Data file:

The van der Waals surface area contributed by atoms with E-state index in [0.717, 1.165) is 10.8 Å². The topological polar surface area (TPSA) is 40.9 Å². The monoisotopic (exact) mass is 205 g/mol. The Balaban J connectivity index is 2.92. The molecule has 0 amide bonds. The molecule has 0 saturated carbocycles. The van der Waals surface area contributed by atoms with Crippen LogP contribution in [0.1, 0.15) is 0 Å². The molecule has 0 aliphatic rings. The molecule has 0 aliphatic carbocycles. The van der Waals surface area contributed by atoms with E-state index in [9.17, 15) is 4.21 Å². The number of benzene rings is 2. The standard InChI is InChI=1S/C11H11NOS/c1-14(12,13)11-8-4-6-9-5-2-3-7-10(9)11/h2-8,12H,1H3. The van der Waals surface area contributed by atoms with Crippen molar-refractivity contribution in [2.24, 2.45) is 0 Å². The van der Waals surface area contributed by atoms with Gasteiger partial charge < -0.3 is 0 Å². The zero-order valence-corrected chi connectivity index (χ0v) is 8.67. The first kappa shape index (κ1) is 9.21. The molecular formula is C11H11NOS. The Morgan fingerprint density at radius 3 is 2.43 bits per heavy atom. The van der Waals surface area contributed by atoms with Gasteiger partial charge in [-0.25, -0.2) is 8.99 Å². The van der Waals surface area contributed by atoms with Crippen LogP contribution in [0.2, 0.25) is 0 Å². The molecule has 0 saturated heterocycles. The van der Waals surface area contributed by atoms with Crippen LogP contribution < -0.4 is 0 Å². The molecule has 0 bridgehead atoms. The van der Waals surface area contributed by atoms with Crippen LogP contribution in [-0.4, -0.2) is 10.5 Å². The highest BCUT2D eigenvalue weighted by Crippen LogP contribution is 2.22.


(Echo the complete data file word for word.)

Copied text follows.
The van der Waals surface area contributed by atoms with E-state index in [0.717, 1.165) is 10.8 Å². The topological polar surface area (TPSA) is 40.9 Å². The monoisotopic (exact) mass is 205 g/mol. The Balaban J connectivity index is 2.92. The molecule has 0 amide bonds. The molecule has 0 saturated carbocycles. The van der Waals surface area contributed by atoms with Crippen LogP contribution in [0.1, 0.15) is 0 Å². The molecule has 0 aliphatic rings. The molecule has 0 aliphatic carbocycles. The van der Waals surface area contributed by atoms with E-state index in [9.17, 15) is 4.21 Å². The number of benzene rings is 2. The standard InChI is InChI=1S/C11H11NOS/c1-14(12,13)11-8-4-6-9-5-2-3-7-10(9)11/h2-8,12H,1H3. The van der Waals surface area contributed by atoms with Crippen molar-refractivity contribution in [2.24, 2.45) is 0 Å². The van der Waals surface area contributed by atoms with Gasteiger partial charge < -0.3 is 0 Å². The zero-order valence-corrected chi connectivity index (χ0v) is 8.67. The first kappa shape index (κ1) is 9.21. The molecular formula is C11H11NOS. The Morgan fingerprint density at radius 3 is 2.43 bits per heavy atom. The van der Waals surface area contributed by atoms with Gasteiger partial charge in [-0.25, -0.2) is 8.99 Å². The van der Waals surface area contributed by atoms with Crippen LogP contribution in [0.2, 0.25) is 0 Å². The molecule has 0 saturated heterocycles. The van der Waals surface area contributed by atoms with Crippen LogP contribution < -0.4 is 0 Å². The molecule has 0 bridgehead atoms. The van der Waals surface area contributed by atoms with Crippen LogP contribution in [-0.4, -0.2) is 10.5 Å². The highest BCUT2D eigenvalue weighted by Crippen LogP contribution is 2.22.